#IWSG: Amazon – Big is Neither Good Nor Bad, It’s Just Big
It’s time for another posting of the Insecure Writer’s Support Group. This is where you can see posts from a group of writers who share their success, fear, and advice with you on the first Wednesday of each month. This month, I have only a brief message; about a subject I’ve been avoiding, but there has been so much in the media about it the past several months, I’ve decided to be silent no longer.
In American politics, there are a number of topics that arouse intense debate whenever they’re brought up: immigration, gun control, gay marriage, social security, to name a few. In the publishing world, though, among publishers and writers, there seems to be only one subject that does this: Amazon.
The ‘Zon seems to be the third rail of the publishing world—especially when it comes to indie writers and publishers. Everyone has an opinion on it, and all opinions seem to be at one pole or another; Amazon is either a behemoth that is devouring publishing as we know it, or it’s the greatest thing since sliced bread.
Let me give you my view, for what it’s worth. Amazon is big. It’s huge. And, while big is not necessarily better, it’s also not necessarily bad. Sure, Amazon’s a business, and the business of business is to make money. Amazon has become big because it’s been good at doing that. And, it’s made all that money by supplying what customers want. Along with the thousands of other products available for sale on Amazon.com and its other sites around the world, are tons of books in all forms, from hardcover to e-Book (to audiobook), all of them available at the click of a few keys on your computer; available, I might add, often at relatively reasonable prices. Reasonable prices attract more customers, which means more sales, which means more income—or so Amazon’s reasoning seems to be.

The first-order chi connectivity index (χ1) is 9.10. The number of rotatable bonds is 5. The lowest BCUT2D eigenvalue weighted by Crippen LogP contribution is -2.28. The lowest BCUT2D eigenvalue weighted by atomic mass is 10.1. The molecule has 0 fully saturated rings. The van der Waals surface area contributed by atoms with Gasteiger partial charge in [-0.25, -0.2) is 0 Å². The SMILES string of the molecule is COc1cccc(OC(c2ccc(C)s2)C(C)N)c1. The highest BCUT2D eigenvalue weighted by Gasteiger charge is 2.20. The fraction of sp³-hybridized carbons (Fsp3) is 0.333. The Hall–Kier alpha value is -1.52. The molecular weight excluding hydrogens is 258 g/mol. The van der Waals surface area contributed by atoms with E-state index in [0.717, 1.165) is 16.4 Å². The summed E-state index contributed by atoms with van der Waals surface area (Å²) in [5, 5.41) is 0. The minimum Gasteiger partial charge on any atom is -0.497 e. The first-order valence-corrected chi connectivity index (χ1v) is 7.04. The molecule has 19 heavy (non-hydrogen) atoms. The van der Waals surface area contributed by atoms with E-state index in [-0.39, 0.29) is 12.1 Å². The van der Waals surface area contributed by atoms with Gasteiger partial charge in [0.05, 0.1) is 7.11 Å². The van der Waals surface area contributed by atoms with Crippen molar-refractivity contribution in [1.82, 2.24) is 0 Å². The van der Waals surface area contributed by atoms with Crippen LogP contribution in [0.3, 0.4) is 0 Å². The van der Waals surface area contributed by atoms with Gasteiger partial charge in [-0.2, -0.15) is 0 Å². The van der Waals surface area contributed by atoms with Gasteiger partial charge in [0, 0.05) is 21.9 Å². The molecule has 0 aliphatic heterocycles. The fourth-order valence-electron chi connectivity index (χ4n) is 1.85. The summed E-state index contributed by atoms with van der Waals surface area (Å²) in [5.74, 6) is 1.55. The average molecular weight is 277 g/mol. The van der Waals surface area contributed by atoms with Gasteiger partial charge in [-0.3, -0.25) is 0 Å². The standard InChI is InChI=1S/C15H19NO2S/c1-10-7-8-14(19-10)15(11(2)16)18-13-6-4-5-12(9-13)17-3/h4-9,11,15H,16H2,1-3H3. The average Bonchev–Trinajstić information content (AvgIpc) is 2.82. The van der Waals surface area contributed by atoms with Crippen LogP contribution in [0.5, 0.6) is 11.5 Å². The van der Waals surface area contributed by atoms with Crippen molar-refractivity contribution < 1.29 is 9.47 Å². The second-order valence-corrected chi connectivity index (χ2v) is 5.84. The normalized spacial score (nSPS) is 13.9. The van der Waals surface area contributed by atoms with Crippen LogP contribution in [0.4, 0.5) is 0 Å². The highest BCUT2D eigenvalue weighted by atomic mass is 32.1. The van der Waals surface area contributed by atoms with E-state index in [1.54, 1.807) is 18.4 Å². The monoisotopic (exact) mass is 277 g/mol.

Now, one of the arguments against Amazon has been that it is creating a monopoly which will restrict the availability of books, which will hurt authors. Looking at what’s available for sale on Amazon and my own book sales over the past year, I have a hard time believing that argument. Will Amazon help or hurt writers, especially indie writers? I think the answer to that is, it depends. If you have a large backlist and your books are pretty good, I think Amazon’s business model will benefit you. Take my own case, for example. My books are so-so popular (I have a few diehard fans), and I have a backlist of 60+. Amazon’s new model, which pays authors for total pages read, has caused a 25% increase in my monthly revenue. Why? Simple really; the more you have available to be read, the more will be read. For example, if you have four books and readers read 75% of each, you still won’t do as well as I will with 60 and readers only reading 35% of each. Don’t believe me; do the math.
The same can be said of many of Amazon’s other business models, such as KDP Select, where you make a book exclusive to Amazon for a period of time. It’s easier to do that if you have several books, and can chose which ones you want to make exclusive, and which ones you want available on other platforms (and, I’m talking e-Books here, as paperbacks aren’t exclusive).
So, briefly put, Amazon is in the business of making money. If you’re an author, you should be in the business of gaining readers, and you do that by offering a wide audience of readers a wide selection of things to read. Amazon is the platform to do that. Not the only one, by any means, but a good one. So, rather than getting embroiled in the debate, get to writing.